Photos included here were taken by me, except for those identified as by https://itsmycrisisandillcryifineedto.blogspot.com/.

Sunday, November 25, 2018

#morningcoffeehaiku Continues

In recent months, I no longer blog daily, though I still blog very frequently. For quite a few years I was blogging daily on both of my blogs, except for Jewish Holidays that lasted more than a day. I can say that, because on the "regular" calendar, there'd be a new post each day, even though nothing was blogged on "Jewish day" which doesn't overlap. Jewish days start at nightfall and end at dusk. Even when I wasn't near a computer, I'd preblog, having the publication timed for the next day, sometimes even more. I did that both on this blog and Shiloh Musings.

I don't remember when or why I started my #morningcoffeehaiku routine, but besides Shabbat, Jewish holidays and fast days I update it on facebook daily. I can easily do it from my phone, too, so I don't need a computer. Besides the simple 5-7-5 haiku, I post a picture of my coffee and sometimes the morning sky.


Following are a few recent ones.

super full day planned
tomorrow busier too
winter sunshine cheers
#morningcoffeehaiku

thankful for the rain
cleanses, hydrates, gives us life
need for coffee, too
#morningcoffeehaiku

grey winter morning
coffee, hot, strong and cheery
many plans today
#morningcoffeehaiku

In Jerusalem
After night living it up
Exagerating
#morningcoffeehaiku

perfect sunrise view
blends perfectly with coffee
wonderful day all
#morningcoffeehaiku

warm winter morning
must decide how to fill day
shop for Chanuka?
#morningcoffeehaiku

bright winter morning
planning wash, mosaics, plus
enjoying Gd's gifts
#morningcoffeehaiku

sky prettier from south
What happened to the sunrise?
coffee's still perfect
#morningcoffeehaiku

only in Israel 
hot war, theatre and coffee
may Gd protect us
#morningcoffeehaiku

sunshine broke through clouds
heralding amazing day
coffee cup-by-cup
#morningcoffeehaiku

very early morn
traveling to do errands
no sign of the sun
#morningcoffeehaiku

Coffee company
Nice Jerusalem morning
Family visit
#morningcoffeehaiku

mysterious sky
won't tell us if it will rain
coffee's always good
#morningcoffeehaiku

strong coffee needed
woke up feeling very tired
not rested at all
#morningcoffeehaiku

Coffee so welcome
Energizes completely
Blessings, good health, all
#morningcoffeehaiku

freezing cold morning
hot coffee and golden sunrise
winter has begun
#morningcoffeehaiku


Friday, November 23, 2018

New Glasses, Been Too Long


I finally got new glasses, and I shouldn't have taken so long about it, since my old ones were very crooked. Not only did they make me look like some nutty, eccentric old lady, but since they're multi-focal and turn into sunglasses, neurologically bad for me.

As has been my custom for probably close to ten years, I went to Michlelet Hadassa, the Hadassa College. It's located in the center of Jerusalem, a few minutes' walk from Zion Square.

You've all heard the saying "time is money," and that's a reason I go there for prescription glasses rather than to a private store.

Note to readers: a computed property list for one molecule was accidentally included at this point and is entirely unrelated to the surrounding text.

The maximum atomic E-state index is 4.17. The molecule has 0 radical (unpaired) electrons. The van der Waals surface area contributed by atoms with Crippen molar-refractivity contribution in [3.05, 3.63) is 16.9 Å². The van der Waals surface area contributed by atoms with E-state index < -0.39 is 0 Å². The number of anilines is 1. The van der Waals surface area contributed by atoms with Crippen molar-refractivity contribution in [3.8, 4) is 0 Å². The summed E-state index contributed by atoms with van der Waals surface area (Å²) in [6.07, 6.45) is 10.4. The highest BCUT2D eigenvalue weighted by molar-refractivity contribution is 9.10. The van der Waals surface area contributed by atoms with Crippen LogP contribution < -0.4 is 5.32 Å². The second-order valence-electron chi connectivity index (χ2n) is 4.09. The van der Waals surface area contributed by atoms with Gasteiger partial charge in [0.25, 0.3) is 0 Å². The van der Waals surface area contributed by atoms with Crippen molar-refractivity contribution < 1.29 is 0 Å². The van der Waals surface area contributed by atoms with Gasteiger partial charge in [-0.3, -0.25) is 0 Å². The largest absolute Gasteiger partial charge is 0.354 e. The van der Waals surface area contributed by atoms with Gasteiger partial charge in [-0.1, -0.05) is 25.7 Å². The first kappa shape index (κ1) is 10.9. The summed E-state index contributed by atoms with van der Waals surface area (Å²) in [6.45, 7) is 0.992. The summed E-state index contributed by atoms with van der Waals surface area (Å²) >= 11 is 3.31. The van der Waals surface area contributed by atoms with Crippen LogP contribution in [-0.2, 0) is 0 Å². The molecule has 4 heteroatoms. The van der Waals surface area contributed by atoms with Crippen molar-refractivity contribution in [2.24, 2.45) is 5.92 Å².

The vision exam is very time consuming in Michlelet Hadassa, the Hadassa College, because you're examined by both a student and a teacher. Sometimes that necessitates repeating the whole process. In their optician shop, where you choose your frames, you also deal with a student and a professional. It's like bringing along your entire family. Everyone has an opinion and advice. I helped a woman by reminding her to notice some decoration on the side of the frames. Most people only pay attention to the front view. I ended up hating the decoration on the side of my old glasses; I felt it looked cheap. But I hadn't noticed it when I chose them. The woman was very grateful and didn't take those frames.

To be honest, I wasn't crazy about the selection available, though I loved the prices. At NS150 for my new frames, barely $40 or even less, I found frames that were fine, though not my dream ones. Lenses also cost less than in the stores. Quality is good, as is service.

About the service...
For the very first time since getting prescription glasses, a good twenty plus years, I didn't have a "wow, now I can see so much better" reaction when putting the new ones on. It was the opposite, especially for reading.

I immediately complained/reported it. The staff was very attentive and understanding. They didn't say that I'd adjust. They took back the glasses and told me to make an appointment with a "professor." At the reception desk, they told me to return later in the evening, which I did. The senior teacher re-examined me and found a couple of problems with the prescription.

A week later, I got a call that the new glasses were ready. They are better, but I was still unsure. The woman, not a student, in the optician shop told me that because my old glasses were crooked, I should give myself a few more days, up to two weeks, to try them out.

They seem OK. I wore them all day yesterday without any problems. Now my old computer reading glasses don't seem so great. They had been perfect before I got my new glasses. I may just go to a neighborhood optician to get new lenses in those frames, since it's just a matter of getting relatively simple lenses. I'll see what she charges, of course. Getting old isn't cheap.